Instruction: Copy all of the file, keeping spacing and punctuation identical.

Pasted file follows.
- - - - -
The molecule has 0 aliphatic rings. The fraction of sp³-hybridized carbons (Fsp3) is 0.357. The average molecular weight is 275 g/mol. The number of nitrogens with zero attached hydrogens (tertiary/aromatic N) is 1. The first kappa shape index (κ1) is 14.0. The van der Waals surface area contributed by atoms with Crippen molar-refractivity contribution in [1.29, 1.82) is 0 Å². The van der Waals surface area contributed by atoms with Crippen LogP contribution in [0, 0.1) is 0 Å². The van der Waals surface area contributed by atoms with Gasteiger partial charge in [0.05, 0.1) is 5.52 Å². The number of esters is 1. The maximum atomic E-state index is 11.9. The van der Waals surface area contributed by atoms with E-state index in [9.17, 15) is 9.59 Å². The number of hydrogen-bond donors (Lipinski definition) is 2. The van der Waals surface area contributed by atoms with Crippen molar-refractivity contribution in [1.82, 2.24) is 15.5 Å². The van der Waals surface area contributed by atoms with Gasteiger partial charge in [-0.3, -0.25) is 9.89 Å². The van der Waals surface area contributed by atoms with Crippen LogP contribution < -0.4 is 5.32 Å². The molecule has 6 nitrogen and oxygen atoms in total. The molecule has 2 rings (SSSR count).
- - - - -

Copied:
The molecule has 0 aliphatic rings. The fraction of sp³-hybridized carbons (Fsp3) is 0.357. The average molecular weight is 275 g/mol. The number of nitrogens with zero attached hydrogens (tertiary/aromatic N) is 1. The first kappa shape index (κ1) is 14.0. The van der Waals surface area contributed by atoms with Crippen molar-refractivity contribution in [1.29, 1.82) is 0 Å². The van der Waals surface area contributed by atoms with Crippen LogP contribution in [0, 0.1) is 0 Å². The van der Waals surface area contributed by atoms with Gasteiger partial charge in [0.05, 0.1) is 5.52 Å². The number of esters is 1. The maximum atomic E-state index is 11.9. The van der Waals surface area contributed by atoms with E-state index in [9.17, 15) is 9.59 Å². The number of hydrogen-bond donors (Lipinski definition) is 2. The van der Waals surface area contributed by atoms with Crippen molar-refractivity contribution in [1.82, 2.24) is 15.5 Å². The van der Waals surface area contributed by atoms with Gasteiger partial charge in [-0.3, -0.25) is 9.89 Å². The van der Waals surface area contributed by atoms with Crippen LogP contribution < -0.4 is 5.32 Å². The molecule has 6 nitrogen and oxygen atoms in total. The molecule has 2 rings (SSSR count).